This version of Shiro is much quieter, more grim, and sadistic. I believe she developed an alternate self to cope with her abnormal upbringing and her life spent mostly trapped inside the horrendous Deadman Wonderland. Speaking of her upbringing, we know Shiro spent a lot of time as a small child in some kind of series of experiments. A friend of hers was there, too — a boy named Ganta. As a teenager, Shiro temporarily escaped Deadman Wonderland, slaughtered all of Ganta’s classmates, and implanted Ganta with blood manipulation powers. The boy was framed for mass murder and sentenced to life in the Deadman Wonderland prison.
Shiro did all this so she could be reunited with Ganta. Through the series, she spends time with him, saves his life several times, and expresses that she likes him. Ganta, meanwhile, is unaware that Shiro is the one who killed all his classmates. One thing is for certain: Shiro cares about Ganta’s life. She destroys a computer chip with a hidden bomb in it to save him. But as far as anyone else knew, that chip contained valuable information about escaping the prison. So Shiro is despised because of this. Still, Ganta makes up with her later.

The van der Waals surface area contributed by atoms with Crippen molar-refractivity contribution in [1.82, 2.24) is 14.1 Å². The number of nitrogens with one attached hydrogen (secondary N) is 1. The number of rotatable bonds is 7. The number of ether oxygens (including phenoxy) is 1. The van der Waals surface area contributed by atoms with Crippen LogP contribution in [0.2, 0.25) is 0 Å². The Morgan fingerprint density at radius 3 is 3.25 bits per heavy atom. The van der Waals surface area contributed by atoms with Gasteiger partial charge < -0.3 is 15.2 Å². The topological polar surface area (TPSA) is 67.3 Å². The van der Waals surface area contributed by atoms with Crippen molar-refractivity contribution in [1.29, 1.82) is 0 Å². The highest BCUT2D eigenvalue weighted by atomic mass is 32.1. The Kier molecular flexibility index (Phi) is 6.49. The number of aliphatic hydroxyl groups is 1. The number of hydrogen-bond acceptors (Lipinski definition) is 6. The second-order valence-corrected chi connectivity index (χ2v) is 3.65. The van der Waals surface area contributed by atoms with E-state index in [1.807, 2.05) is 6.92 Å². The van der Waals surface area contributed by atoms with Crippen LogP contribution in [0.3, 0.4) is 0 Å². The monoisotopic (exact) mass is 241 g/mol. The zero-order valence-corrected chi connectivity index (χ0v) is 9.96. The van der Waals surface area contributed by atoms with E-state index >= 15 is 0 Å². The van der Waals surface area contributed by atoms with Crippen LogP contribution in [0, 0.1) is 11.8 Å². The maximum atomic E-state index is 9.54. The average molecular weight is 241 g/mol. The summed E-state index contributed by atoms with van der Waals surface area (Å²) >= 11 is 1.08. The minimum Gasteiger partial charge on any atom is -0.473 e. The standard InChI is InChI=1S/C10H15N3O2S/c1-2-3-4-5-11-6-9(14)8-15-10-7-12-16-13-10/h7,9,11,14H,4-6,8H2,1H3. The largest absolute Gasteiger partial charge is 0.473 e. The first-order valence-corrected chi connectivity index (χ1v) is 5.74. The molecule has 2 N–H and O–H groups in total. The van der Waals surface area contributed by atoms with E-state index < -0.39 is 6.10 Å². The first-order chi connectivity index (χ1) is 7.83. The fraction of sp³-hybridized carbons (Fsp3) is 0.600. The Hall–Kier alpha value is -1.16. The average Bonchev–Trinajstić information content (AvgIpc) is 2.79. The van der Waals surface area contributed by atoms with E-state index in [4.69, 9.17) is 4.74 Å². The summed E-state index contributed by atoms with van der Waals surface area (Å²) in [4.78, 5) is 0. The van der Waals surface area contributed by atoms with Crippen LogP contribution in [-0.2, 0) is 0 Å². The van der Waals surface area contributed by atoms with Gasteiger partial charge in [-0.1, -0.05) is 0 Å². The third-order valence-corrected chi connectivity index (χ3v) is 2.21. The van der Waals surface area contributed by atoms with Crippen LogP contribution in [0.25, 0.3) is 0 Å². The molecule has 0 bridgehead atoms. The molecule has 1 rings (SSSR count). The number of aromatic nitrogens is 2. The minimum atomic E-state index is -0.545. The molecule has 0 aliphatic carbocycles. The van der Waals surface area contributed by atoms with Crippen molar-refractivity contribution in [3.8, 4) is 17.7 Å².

It’s important to note that Shiro probably isn’t all there. At least when she is her girlish self, she is more like an eight-year-old in terms of mental and emotional development. She was also raised without being taught the value of life. With that in mind, let’s go on to the conclusions.
Compared to last time with Yuno and Satou, we have even crazier characters here. Lucy and Shiro have issues in common such as multiple personalities and lack of regard for life in general. Whether it’s due to being a different species, like Lucy, or being too exposed to death from a young age, these girls’ minds are twisted. Given that, what sort of love or love-like emotions are they capable of? We’ll start with Lucy.
Lucy’s feelings toward Kohta when she was younger were mostly possessive love, but with some genuine young romantic love. This explains her attachment to and jealousy over Kohta. She killed his family because of that jealousy and also due to the nature of her species driving her to kill. As a young adult, Lucy feels remorse more than anything with regards to Kohta. After all, she almost kills herself before she can tell Kohta the truth. But again, there is also some romantic love. This is evidenced by her fondness for him and the way she kisses him.